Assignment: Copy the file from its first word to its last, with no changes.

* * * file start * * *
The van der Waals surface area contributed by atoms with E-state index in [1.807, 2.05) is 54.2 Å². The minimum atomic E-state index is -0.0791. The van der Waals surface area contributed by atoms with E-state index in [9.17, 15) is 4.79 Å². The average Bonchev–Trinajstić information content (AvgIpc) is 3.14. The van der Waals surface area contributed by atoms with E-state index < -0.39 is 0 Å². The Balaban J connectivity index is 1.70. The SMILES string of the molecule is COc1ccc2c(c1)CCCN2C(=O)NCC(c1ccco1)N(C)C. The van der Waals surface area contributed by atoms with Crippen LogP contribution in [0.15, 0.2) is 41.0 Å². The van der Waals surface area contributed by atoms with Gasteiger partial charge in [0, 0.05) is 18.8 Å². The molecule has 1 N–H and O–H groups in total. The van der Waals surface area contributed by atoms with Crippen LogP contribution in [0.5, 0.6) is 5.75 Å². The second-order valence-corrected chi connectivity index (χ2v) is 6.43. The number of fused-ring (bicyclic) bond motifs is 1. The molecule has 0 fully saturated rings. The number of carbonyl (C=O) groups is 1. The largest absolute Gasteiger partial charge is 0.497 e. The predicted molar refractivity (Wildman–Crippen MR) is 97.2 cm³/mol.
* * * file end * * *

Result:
The van der Waals surface area contributed by atoms with E-state index in [1.807, 2.05) is 54.2 Å². The minimum atomic E-state index is -0.0791. The van der Waals surface area contributed by atoms with E-state index in [9.17, 15) is 4.79 Å². The average Bonchev–Trinajstić information content (AvgIpc) is 3.14. The van der Waals surface area contributed by atoms with E-state index < -0.39 is 0 Å². The Balaban J connectivity index is 1.70. The SMILES string of the molecule is COc1ccc2c(c1)CCCN2C(=O)NCC(c1ccco1)N(C)C. The van der Waals surface area contributed by atoms with Crippen LogP contribution in [0.15, 0.2) is 41.0 Å². The van der Waals surface area contributed by atoms with Gasteiger partial charge in [0, 0.05) is 18.8 Å². The molecule has 1 N–H and O–H groups in total. The van der Waals surface area contributed by atoms with Crippen LogP contribution in [0.5, 0.6) is 5.75 Å². The second-order valence-corrected chi connectivity index (χ2v) is 6.43. The number of fused-ring (bicyclic) bond motifs is 1. The molecule has 0 fully saturated rings. The number of carbonyl (C=O) groups is 1. The largest absolute Gasteiger partial charge is 0.497 e. The predicted molar refractivity (Wildman–Crippen MR) is 97.2 cm³/mol.